What happens when a high school junior gives up her smartphone?
I had been seeing this everywhere: Snapchat, Facebook, YouTube—people giving up their phones and challenging themselves to be productive for once, or at least since smartphones were invented. I find this ironic, considering I learned about the idea by repetitively clicking on the same apps that I had opened less than one minute before. But why not? After feeling like less than my usual self for the past several weeks, I figured that a detoxifying technology cleanse may be just what I needed, like a cold splash of water in the face.
- I allowed myself email through any desktop computer or laptop for both academic and vital communications.
- Any use of social media was strictly prohibited.
It began Sunday night, Feb. 28. I put my phone in my parents’ room and went to bed. I have tried having my phone with me and simply not going on it, but I seem to lack all self-control. For this experiment, I needed to pull out the heavy artillery: I called upon my mother to keep my phone. Out of sight, out of mind, right?
Not the case.
Monday and Tuesday were the worst of the 10 days. Each minute of the seven-period day crept by slowly. It felt as though the clock was playing tricks on me, the minute hand moving slower after every glance. Teachers said, “Pull out your phones and look up…” I sat in my desk and stared at them while the rest of the class googled the question. Figuratively, but literally in my mind, one of my appendages had been cut off and the absence of it left me comatose. What a strange occurrence it was to go from having the world at my fingertips to picking up a physical dictionary.
Wednesday rolled around and I worked from 4 p.m. until 10:30 p.m. After getting home, I got to work on my homework and finished it just before midnight. Despite the late hour and my drowsy mind, I realized how keenly aware of my surroundings I really was. I also noticed that I had not fidgeted while doing my work, but instead felt extremely calm. For the first time in those three days, it did not seem like there was a part of me missing. Urgently finding something to occupy my mind became less of a priority. My mind was clear. When leaving the house in the days that followed, I stopped patting down my jacket. I no longer had a need to make sure my phone was in my pocket. The rest of the days felt quite similar, becoming easier and easier to get through.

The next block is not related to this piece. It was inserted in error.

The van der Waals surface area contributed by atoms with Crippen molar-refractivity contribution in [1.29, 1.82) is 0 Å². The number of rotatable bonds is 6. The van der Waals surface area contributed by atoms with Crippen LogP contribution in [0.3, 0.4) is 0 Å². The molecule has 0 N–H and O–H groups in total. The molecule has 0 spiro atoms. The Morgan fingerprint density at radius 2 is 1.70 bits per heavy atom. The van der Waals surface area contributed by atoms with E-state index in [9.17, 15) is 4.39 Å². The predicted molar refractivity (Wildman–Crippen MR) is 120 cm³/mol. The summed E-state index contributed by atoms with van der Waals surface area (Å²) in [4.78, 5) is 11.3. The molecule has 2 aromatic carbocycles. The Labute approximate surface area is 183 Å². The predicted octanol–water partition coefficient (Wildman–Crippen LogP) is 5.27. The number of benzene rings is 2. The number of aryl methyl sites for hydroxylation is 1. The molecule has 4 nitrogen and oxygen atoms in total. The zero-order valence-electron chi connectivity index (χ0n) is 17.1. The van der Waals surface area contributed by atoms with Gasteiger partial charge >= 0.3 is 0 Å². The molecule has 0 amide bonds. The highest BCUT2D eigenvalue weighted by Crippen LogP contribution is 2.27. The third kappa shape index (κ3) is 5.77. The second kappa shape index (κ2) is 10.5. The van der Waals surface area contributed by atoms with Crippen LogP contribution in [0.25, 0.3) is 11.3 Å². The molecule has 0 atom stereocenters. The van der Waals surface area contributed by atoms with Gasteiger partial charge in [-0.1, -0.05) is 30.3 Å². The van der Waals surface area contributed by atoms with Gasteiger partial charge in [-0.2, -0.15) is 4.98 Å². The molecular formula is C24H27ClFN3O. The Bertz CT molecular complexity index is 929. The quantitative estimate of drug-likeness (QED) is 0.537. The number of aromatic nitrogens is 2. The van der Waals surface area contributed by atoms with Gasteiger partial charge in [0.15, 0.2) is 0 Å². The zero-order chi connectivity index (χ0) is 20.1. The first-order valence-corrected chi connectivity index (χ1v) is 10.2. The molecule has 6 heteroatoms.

Actually, I would argue that “getting through” is an inappropriate phrase for the remainder of the trial. The expression implies that the task at hand is just that—a task. However, the days were not something I felt like I needed to grin and bear, suffer through, or strain myself to accomplish. Though they were longer and I had less to distract myself with, the days felt smoother and the nights felt calmer. I started to go on walks, have some much needed talks with my family, and appreciate friends more. I actually listened to people. It’s not as if I pulled out my phone during conversations before, but because it was not an option, not being attentive while with people was truly impossible.
With all of my new free time, I began to encounter some thoughts that I usually tuck away. But with nowhere to run, and nothing to distract myself with, I was forced to actually use my brain and analyze these issues.
It was similar to running into a person at a party who clearly knows you, but of whom you have no memories of yourself. Sometimes one just needs to suffer through some awkward questions. Although instead of, “So are all of the boys after you at your school?,” the questions on hand included, “Where has the creativity gone?,” “Where is our society headed?,” and “Whatever happened to playing in the dirt?” The strange part about these questions was that they were all being asked by myself, and I wanted answers.
Through the experiment, I have become more aware that technology has been integrated in the learning style of many classes. Trivia games, Google applications, study techniques, and so much more are common uses during school hours. We have become so accustomed to having technology at our fingertips that we have indirectly created a world in which it is impossible to survive and function without it. From this point, technology can only advance. There is no telling where the world will be 10 years from now.
With the inevitability of progress, it is useless to even attempt to eradicate the use of cell phones in certain settings. While handheld devices are no substitute for physical experiences, I believe that finding a balance in the future will be the only way to cope with these ever changing, fast-paced times. Kids, teens, and even adults must acquire a certain degree of worldliness in order to not suffocate in electricity-powered caves, but gain an appreciation for how the world worked before the invention of such capabilities.
My advice to the reader, who I assume has a cell phone or a device with similar powers: If you cannot fathom not having this possession on your being at all times, it is time to set it down. I cannot make you give it up, or even listen to me, but if you do one thing, I suggest you go for a walk. Clear your mind. Listen to the questions that you ask yourself and answer them. My guess is that you’ve been waiting for a long time.
(Confessions of a Teenage Mind is a regular column written by Isabel Krueger, Current Staff. Photographs courtesy of Paige Neuy, West senior.)